The Louisiana Governor’s Mansion was built in 1963 under the administration of Governor Jimmie Davis. Located on Capitol Lake near the Louisiana State Capitol in Baton Rouge, the Mansion was designed by the architectural firm of Annan and Gilmer of Shreveport. The exterior of the Mansion was inspired by Oak Alley Plantation in Vacherie, Louisiana.
In 1996, First Lady Alice Foster guided a major refurbishment of the Mansion. She began by creating the Louisiana Governor’s Mansion Foundation, a nonprofit entity dedicated to both maintaining and preserving the Mansion. Twenty years later, in 2016, First Lady Donna H. Edwards is continuing that legacy of preservation by establishing a Governor’ Mansion Preservation Foundation to include not only the interior but also the exterior and grounds of the Governor’s Mansion.
The structure of the Mansion itself, along with its furnishings, reflects Louisiana’s history and culture, making this truly a public monument Louisianans can be proud to call their state’s home.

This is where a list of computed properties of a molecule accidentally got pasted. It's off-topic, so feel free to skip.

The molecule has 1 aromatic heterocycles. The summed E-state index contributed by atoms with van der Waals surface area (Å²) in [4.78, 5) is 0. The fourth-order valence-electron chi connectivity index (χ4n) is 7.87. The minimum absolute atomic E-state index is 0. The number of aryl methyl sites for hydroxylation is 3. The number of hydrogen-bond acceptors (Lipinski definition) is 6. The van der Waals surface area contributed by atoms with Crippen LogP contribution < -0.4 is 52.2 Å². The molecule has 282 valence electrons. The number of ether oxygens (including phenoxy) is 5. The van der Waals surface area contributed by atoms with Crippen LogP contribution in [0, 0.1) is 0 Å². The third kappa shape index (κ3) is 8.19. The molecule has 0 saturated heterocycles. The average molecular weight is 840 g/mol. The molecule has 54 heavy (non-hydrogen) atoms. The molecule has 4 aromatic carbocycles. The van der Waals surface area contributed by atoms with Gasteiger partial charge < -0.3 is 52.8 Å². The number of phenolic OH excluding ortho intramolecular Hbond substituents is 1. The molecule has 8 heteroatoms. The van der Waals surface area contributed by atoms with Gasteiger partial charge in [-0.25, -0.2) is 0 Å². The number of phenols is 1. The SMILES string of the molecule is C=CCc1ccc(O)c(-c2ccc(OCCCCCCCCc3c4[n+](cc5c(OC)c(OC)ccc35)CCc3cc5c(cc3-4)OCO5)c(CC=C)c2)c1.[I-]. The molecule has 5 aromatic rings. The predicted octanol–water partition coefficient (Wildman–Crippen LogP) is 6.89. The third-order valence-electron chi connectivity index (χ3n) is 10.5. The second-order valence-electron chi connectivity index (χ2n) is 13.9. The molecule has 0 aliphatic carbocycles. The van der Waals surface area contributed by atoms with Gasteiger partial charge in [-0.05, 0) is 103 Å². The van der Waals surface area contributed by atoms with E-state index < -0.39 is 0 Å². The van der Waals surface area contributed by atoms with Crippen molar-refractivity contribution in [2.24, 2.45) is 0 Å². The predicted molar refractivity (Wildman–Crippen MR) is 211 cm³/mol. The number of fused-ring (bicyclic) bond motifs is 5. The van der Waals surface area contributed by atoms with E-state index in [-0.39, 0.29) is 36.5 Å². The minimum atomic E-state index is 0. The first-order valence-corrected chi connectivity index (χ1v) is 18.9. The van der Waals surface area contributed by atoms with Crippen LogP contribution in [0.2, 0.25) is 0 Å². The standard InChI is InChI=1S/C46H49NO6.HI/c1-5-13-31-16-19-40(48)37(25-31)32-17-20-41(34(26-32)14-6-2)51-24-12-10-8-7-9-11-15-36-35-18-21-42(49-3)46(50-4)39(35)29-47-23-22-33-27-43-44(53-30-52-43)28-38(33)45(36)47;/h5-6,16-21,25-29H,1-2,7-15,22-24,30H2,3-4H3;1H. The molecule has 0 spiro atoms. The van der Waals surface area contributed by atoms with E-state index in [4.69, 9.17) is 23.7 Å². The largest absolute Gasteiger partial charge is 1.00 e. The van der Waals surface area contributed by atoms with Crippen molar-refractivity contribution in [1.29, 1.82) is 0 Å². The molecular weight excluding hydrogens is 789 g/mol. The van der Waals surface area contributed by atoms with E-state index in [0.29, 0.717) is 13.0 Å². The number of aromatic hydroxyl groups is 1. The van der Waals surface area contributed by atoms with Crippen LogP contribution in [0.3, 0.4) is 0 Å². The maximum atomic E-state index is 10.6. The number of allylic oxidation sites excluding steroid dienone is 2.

The interior structure of the Mansion is notable for its rooms of majestic proportion and its many stunning features. A magnificent mural in the foyer by Ausiklis Ozols of the New Orleans Academy of Fine Arts depicts the landscape of our great State.
The rotunda includes a suspended spiral staircase handcrafted by Louisiana master craftsman Wilmore A. Coco.
The rugs on the staircase, in the drawing room, and in the dining room were created by Edward Fields and Co., with inspiration from the State Seal depicted in the marble floor of the rotunda. They also incorporated symbols such as the 64 fleurs-de-lis woven into the Dining Room rug representative of the 64 parishes of Louisiana.
Crowning the top of the rotunda is a hand-painted border listing the 64 parishes of Louisiana. Surrounding the chandelier in the rotunda are 18 stars symbolizing the fact that Louisiana was the 18th state to join the United States of America.
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